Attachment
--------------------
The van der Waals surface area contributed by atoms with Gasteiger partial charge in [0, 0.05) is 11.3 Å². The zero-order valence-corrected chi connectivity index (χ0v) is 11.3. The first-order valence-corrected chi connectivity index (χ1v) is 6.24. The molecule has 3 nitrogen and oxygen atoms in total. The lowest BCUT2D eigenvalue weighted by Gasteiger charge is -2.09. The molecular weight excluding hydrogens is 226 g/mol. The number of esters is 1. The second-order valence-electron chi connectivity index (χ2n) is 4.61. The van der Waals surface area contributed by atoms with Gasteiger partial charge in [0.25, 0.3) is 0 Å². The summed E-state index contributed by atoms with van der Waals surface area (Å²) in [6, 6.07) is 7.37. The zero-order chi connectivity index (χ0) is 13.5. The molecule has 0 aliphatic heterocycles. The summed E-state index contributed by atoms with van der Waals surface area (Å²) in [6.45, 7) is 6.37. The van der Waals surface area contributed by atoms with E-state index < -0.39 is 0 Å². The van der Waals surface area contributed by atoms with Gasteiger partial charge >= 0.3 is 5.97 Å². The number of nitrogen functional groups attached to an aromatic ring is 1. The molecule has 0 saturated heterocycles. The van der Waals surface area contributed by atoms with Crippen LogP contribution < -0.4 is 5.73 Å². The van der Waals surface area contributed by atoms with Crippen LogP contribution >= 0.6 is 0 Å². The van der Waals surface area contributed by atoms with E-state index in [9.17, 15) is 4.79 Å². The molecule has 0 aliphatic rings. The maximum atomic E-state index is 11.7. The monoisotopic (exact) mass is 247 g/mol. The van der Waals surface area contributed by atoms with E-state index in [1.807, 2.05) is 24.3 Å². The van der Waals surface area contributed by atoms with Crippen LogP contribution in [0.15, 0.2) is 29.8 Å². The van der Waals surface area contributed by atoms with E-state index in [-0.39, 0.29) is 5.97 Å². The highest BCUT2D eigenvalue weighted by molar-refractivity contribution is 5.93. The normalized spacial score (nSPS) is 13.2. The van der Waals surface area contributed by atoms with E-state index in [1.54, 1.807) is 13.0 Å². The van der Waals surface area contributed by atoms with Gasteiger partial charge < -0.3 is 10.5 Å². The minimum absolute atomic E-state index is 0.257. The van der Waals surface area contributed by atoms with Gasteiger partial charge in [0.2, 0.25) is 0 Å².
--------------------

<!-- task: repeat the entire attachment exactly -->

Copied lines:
The van der Waals surface area contributed by atoms with Gasteiger partial charge in [0, 0.05) is 11.3 Å². The zero-order valence-corrected chi connectivity index (χ0v) is 11.3. The first-order valence-corrected chi connectivity index (χ1v) is 6.24. The molecule has 3 nitrogen and oxygen atoms in total. The lowest BCUT2D eigenvalue weighted by Gasteiger charge is -2.09. The molecular weight excluding hydrogens is 226 g/mol. The number of esters is 1. The second-order valence-electron chi connectivity index (χ2n) is 4.61. The van der Waals surface area contributed by atoms with Gasteiger partial charge in [0.25, 0.3) is 0 Å². The summed E-state index contributed by atoms with van der Waals surface area (Å²) in [6, 6.07) is 7.37. The zero-order chi connectivity index (χ0) is 13.5. The molecule has 0 aliphatic heterocycles. The summed E-state index contributed by atoms with van der Waals surface area (Å²) in [6.45, 7) is 6.37. The van der Waals surface area contributed by atoms with E-state index < -0.39 is 0 Å². The van der Waals surface area contributed by atoms with Gasteiger partial charge >= 0.3 is 5.97 Å². The number of nitrogen functional groups attached to an aromatic ring is 1. The molecule has 0 saturated heterocycles. The van der Waals surface area contributed by atoms with Crippen LogP contribution < -0.4 is 5.73 Å². The van der Waals surface area contributed by atoms with Crippen LogP contribution >= 0.6 is 0 Å². The van der Waals surface area contributed by atoms with E-state index in [9.17, 15) is 4.79 Å². The molecule has 0 aliphatic rings. The maximum atomic E-state index is 11.7. The monoisotopic (exact) mass is 247 g/mol. The van der Waals surface area contributed by atoms with E-state index in [1.807, 2.05) is 24.3 Å². The van der Waals surface area contributed by atoms with Crippen LogP contribution in [0.15, 0.2) is 29.8 Å². The van der Waals surface area contributed by atoms with E-state index in [-0.39, 0.29) is 5.97 Å². The highest BCUT2D eigenvalue weighted by molar-refractivity contribution is 5.93. The normalized spacial score (nSPS) is 13.2. The van der Waals surface area contributed by atoms with E-state index in [1.54, 1.807) is 13.0 Å². The van der Waals surface area contributed by atoms with Gasteiger partial charge < -0.3 is 10.5 Å². The minimum absolute atomic E-state index is 0.257. The van der Waals surface area contributed by atoms with Gasteiger partial charge in [0.2, 0.25) is 0 Å².